Recently over at Codexwriters, a conversation got started about Harlan Ellison's teaching style. Apparently, he has a reputation as a bully. I have some insight as to why. But, the bigger question was: Are his methods effective?
I'm not here to defend Harlan Ellison or condemn him. I can say that my writing changed after a week with him, and can never know if I turned back the clock what my writing would have evolved to without the Ellison encounter. It's possible I would have gone on to write exactly as I write today--or possibly better, or possibly worse.
But I took two things away from that week that forever changed my attitude toward my own writing. To boil those two things down:
1: Only show people your best work. Before Harlan, I used to workshop every thing I wrote. There was no trivial bit of unfinished crap that I didn't consider worthy of other people's eyes. I had a workshop mentality--I would show people my unpolished, unfinished work, get their reactions, then tweak it. I didn't pay much attention to detail on my early drafts, and was lazy about spelling, grammar, etc., because, hey, this was only a dress rehearsal, not the real show. I wasn't giving stories to people so they could read and enjoy them, I was giving them to people so they could tell me what was wrong with them. I was letting other people do part of my creative thinking for me. This works fine in workshop world, where everybody turns in poor work. But in Harlan world, it was asking for grief. I made the mistake of writing a story and turning it in without reading it, due to the time constraints of the workshop. Whether the story was any good or not is irrelevant. Harlan started tearing the story apart in the first sentence, because there was an obvious, easily fixed spelling error. When I defended it as a workshop piece, not something I would send to an editor, he tore into me, and said that if I didn't care enough to make sure that my first sentence was free of mistakes, I didn't care about my readers, period. In retrospect, he was right. I didn't care enough about making my writing look professional, even under a terrible time crunch, even for a workshop story. I told him it wasn't the best I could do, but I'd be glad to mail him a copy of the best story I'd ever written. He wasn't interested. It was too late. I didn't get a chance for Harlan to read another James Maxey story until I published work in a market he read.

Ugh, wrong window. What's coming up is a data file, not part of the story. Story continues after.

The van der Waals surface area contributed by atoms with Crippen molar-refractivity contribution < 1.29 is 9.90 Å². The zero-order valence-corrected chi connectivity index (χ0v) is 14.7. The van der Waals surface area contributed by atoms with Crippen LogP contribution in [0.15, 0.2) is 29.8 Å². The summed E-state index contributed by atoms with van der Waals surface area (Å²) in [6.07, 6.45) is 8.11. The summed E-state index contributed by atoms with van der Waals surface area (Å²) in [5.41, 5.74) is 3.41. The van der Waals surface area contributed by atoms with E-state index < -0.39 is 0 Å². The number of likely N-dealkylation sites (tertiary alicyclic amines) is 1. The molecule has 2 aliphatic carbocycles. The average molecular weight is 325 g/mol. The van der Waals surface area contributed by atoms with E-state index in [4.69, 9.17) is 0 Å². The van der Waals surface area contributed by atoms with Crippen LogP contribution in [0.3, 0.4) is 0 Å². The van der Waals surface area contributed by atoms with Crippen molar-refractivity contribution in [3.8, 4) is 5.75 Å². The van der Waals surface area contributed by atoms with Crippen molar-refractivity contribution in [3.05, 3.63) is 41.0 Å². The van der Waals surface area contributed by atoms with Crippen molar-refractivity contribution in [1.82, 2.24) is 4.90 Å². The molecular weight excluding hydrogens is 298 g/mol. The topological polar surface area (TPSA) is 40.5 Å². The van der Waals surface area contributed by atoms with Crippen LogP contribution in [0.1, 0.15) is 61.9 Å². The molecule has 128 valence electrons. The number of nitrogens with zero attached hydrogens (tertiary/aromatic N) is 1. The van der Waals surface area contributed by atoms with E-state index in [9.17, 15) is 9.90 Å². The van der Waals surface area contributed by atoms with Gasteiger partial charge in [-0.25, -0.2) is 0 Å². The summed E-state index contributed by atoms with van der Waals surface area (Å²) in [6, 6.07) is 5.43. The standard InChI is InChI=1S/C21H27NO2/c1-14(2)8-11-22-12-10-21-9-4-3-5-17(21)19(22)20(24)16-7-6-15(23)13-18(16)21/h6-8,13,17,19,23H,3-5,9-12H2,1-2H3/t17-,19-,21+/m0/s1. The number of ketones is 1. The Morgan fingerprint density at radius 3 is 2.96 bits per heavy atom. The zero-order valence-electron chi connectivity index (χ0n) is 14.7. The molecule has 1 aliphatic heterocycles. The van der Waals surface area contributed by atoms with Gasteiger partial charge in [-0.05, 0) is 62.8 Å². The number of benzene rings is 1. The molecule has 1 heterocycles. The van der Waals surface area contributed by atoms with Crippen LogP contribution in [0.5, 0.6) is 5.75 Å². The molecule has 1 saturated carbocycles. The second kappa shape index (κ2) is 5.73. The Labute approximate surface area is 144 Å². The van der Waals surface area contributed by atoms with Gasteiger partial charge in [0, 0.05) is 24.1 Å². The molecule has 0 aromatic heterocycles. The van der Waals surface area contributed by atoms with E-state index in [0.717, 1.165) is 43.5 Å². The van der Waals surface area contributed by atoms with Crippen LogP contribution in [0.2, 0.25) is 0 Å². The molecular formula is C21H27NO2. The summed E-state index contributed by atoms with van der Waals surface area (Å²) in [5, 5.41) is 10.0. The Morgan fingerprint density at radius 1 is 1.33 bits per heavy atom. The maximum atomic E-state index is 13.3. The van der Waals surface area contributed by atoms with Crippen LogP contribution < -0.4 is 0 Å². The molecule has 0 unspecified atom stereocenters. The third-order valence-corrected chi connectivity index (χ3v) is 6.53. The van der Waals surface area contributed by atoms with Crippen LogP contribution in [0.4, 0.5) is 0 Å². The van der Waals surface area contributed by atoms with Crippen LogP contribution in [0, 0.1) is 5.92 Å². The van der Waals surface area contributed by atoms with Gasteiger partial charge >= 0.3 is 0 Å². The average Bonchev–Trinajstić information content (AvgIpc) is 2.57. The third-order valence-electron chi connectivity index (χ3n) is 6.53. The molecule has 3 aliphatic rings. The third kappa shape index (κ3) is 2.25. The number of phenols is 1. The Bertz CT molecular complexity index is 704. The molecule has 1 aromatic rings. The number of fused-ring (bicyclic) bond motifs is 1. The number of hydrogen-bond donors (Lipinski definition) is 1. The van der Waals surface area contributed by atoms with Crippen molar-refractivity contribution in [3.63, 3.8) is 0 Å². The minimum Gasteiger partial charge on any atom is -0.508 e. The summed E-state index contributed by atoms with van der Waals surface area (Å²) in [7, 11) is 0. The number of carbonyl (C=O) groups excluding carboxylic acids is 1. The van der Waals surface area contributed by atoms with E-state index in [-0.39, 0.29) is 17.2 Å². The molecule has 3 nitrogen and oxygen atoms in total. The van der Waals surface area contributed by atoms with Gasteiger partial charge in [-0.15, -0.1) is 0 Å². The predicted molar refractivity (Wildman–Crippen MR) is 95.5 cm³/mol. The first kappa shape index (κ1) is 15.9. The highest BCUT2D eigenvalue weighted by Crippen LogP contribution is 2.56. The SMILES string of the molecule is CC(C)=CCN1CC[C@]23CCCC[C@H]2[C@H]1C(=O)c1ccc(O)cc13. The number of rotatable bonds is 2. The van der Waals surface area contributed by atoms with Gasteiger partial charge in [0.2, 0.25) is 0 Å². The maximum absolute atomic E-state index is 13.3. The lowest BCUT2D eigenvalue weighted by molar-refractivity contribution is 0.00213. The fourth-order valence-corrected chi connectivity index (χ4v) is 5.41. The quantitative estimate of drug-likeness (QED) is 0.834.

I'm not making any kind of claim that I write error free work today, or that everything I write is golden on the first draft. I actually write horrible first drafts. But I no longer workshop a piece until I'm sure that it's something I'm happy with. I view every story that I give to someone to read--even my peers on critique groups--as a chance to gain another loyal James Maxey fan. If I write a story that isn't up to that standard, I spike the story without showing to to people.
2: Every word is important. Without revealing any names, there was a writer at that Odyssey that turned in a story that had a pretty good story idea but was written in a fairly plodding, workmanlike voice that buried the clever premise under banality. In his critique of the story, Harlan broke a cardinal rule of workshopping: He said, "Here's how I would write this story." Then he proceeded to give us five hundred or so words of a new opening. The very same story, the very same premise, even if memory serves, the same opening scene, but this time written in a style where every word popped. I wasn't just drawn in by the premise, I was drawn in by the voice and the energy of the prose. And the style wasn't anything particularly fancy. Harlan made it clear that the keys to his written style was that he wrote with his mouth--one breath, one idea. Every sentence made you want to hear the following sentence. Of course, this is unfair on many, many levels. Harlan is a master of style, so of course he was going to do better than some unpublished writer in a workshop. And, he was reading out loud, and it's hard to know if what was on the page would have translated in my head into that dynamic, enthralling Harlan voice. Still, it was an eye-opening experience, hearing the dull story transformed into a brilliant story just by changing the style in which it was told. Since then, I've always strived to make sure my stories sound good when read out loud.
To put it more succinctly, pre-Harlan, I thought the key to good writing was to tell a good story. Post-Harlan, I realized that a good story isn't going to get a chance at being read unless it's matched with great writing.
I saw people humiliated in the course of Harlan teaching these things. I, personally, reached one of the lowest emotional points of my life due to that week. But, six years on, I'm glad I had the experience. Orson Scott Card asks wanna-be fantasy authors, "What is the price of magic?" In my case, I feel like I sometimes, every now and then, write magic. And the price I paid was that one stressful week. I think it was worth it.